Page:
🧐 OBSERVATION – becoming the stillness, love and joy beneath the noise and pain

One of the greatest practices for enhancing self-awareness is OBSERVATION.

We may think that we have no choice but to observe the way we act, the things we say, the things we do, the things we are “triggered” by.  That is observation on a surface level and we generally chalk that up to “The Way I Am…”.  Most of the time we are on autopilot running the same old programs and conditioning that we have run for years and these states of being seem like “who we are”.



Listen to today's intentional session below:

To evolve as consciousness and become more self-aware we need to become very observant as we travel on this journey.  We need to become “The Watcher” as Eckhart Tolle says.

Be the silent watcher of your thoughts and behavior. Eckhart Tolle

Be the silent watcher of your thoughts and behavior. You are beneath the thinker. You are the stillness beneath the mental noise. You are the love and joy beneath the pain.

– Eckhart Tolle



judgement micro challenge

Today, let's practice becoming “The Watcher”.

The good news is that, with practice, you begin to become aware of the voices in your head and what happens internally when you hear them.  Instead of reacting from the script you have always used, or judging yourself or someone else, you find yourself present, focused and curious about what is happening. You can take the first step right now. Start listening to the voice in your head as often as you can. Pay particular attention to any repetitive thought patterns especially when a person or experience “triggers” a change in your emotional state.  This is where a journal can come in handy.  Document patterns in as much detail as possible or just write down experiences that caused an emotionally charged reaction.  Do so without analysis, judgment or trying to change anything.

What are your voices saying?

Which conversation (between your body, emotions and those voices) causes you to want to react rather than know more?


Psychological “triggers” can be tricky, they can be deep and hidden in our subconscious.

We have accepted them as ourselves, when actually they were conditioning that we adopted (usually in childhood) as a protection and coping tool. As adults, they are soundtracks and patterns of behavior that in most cases no longer serve us and in many cases are causing us higher stress. A “trigger” can manifest by any sense reaction.  A smell, a taste, a word or phrase or perception. Many small and seemingly insignificant or unrelated manifestations that cause us to react in a patterned way.  But is there any way to alter these triggers?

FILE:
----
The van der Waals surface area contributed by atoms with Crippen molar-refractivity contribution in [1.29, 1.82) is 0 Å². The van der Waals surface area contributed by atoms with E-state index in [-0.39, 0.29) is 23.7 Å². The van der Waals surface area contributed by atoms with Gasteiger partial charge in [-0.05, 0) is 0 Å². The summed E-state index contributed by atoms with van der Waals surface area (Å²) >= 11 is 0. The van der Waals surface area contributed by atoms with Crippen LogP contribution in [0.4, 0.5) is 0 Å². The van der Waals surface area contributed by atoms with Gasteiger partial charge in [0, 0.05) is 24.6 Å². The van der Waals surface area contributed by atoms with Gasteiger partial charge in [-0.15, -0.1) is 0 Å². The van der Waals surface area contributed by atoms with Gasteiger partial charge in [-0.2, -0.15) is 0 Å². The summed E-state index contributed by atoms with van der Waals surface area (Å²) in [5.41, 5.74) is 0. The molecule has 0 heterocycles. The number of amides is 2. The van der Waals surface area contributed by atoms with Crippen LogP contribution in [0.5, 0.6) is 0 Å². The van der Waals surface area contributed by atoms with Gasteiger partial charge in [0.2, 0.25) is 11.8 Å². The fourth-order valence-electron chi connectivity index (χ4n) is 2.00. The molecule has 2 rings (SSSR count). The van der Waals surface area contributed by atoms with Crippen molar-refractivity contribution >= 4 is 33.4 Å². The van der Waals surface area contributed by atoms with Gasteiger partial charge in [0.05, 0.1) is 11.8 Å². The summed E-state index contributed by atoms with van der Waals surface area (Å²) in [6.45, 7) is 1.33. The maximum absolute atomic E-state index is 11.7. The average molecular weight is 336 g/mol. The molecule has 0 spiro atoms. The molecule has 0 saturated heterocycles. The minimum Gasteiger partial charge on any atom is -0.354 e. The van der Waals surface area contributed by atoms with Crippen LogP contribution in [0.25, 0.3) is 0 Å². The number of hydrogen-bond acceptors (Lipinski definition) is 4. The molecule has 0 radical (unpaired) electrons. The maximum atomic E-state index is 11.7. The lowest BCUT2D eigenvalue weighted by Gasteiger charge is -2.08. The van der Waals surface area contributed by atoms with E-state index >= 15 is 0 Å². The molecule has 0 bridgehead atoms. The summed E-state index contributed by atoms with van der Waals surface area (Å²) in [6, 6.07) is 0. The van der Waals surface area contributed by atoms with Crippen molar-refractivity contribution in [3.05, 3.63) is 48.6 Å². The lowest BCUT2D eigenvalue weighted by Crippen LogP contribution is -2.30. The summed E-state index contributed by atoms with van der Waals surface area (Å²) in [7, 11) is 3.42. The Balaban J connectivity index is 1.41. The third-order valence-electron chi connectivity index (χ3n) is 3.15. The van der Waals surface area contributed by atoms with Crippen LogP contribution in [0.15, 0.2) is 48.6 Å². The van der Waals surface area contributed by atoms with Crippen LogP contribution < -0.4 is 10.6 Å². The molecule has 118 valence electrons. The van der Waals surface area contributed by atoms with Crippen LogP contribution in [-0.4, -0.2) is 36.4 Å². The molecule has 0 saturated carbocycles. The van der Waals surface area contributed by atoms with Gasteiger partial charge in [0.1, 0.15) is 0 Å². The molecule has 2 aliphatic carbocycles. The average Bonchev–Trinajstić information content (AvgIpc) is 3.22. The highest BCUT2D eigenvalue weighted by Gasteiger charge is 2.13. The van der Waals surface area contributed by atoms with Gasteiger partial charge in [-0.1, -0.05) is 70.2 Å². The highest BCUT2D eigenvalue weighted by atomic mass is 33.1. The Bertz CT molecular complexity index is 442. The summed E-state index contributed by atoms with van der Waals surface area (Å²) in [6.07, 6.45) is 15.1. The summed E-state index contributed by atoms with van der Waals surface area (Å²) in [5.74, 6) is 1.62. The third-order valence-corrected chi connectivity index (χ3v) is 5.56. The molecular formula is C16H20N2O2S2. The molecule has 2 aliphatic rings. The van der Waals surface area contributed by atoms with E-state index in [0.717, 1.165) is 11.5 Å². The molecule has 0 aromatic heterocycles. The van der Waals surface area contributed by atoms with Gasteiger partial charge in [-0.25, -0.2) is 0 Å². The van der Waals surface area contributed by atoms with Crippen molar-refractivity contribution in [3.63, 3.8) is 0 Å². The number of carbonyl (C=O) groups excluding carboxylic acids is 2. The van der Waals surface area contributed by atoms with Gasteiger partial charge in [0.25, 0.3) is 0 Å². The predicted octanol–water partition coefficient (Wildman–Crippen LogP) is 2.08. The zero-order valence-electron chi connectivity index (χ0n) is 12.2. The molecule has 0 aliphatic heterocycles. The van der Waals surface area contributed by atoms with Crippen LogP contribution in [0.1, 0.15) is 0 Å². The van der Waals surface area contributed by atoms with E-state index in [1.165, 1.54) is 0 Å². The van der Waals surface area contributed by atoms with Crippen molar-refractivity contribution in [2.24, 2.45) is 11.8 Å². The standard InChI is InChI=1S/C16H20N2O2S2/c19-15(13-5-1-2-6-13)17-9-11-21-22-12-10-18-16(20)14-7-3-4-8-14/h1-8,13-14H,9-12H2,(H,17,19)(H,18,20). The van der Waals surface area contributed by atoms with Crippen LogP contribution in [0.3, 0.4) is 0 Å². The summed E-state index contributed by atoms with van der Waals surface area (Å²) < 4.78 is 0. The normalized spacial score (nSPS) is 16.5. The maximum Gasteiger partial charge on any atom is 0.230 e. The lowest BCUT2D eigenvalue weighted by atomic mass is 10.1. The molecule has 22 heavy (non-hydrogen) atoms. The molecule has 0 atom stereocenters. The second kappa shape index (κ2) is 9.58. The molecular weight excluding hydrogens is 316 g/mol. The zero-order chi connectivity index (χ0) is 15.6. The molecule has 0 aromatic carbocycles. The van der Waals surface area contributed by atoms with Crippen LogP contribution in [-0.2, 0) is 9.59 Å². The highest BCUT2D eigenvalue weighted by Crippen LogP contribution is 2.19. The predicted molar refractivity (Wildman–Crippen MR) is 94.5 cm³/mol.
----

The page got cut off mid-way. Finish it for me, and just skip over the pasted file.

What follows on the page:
1) Learn your “stress signature”.

According to what science currently knows when we experience a trigger, our hypothalamic-pituitary-adrenal axis (HPA axis) kicks off a complex process of self-protection that readies us for three possible actions: fight, flight or freeze. Our adrenaline spikes, and stress hormones like cortisol course throughout our bodies and brain. Once these stress hormones are released, anxiety soars, and we often lose touch with our healthy coping skills and succumb to reactions like lashing out or running away.

Learning to recognize that you are being triggered as soon as the signs start in your body is the first step. Each one of us has a unique “stress signature”.  One of three things usually throws us into the fight, flight or freeze response: increased heart rate, sweating or muscle tension. Pay close attention the next time you feel triggered, and see which of these is most prominent for you.

2)  Pause, calm your body and focus on your breath and what you are feeling.

Document your findings.  All of this information can lead us to greater self awareness.

3)  Practice tuning into your body and what it is trying to tell you several times a day-triggered or not.

As stress levels arise our tendency is to tune into what is happening outside ourselves.  We have become so conditioned to that feeling place that we have become disconnected from the wisdom our body holds.  There are several great meditations that focus on our connection to our body.  Try one.  Document your findings.

It is very important that when you listen to that voice you do not judge.  Just note the particulars until you can see the patterns. Once you begin to observe yourself in action, in the moment, without judgment, you become accountable for creating the life you want.  There is so much power in that.  You gain a whole new level of self-awareness.

What about you? What inspired you during today's intention on observation?

Feel free to share in the comments below or in the Self-Awareness Activity Feed.

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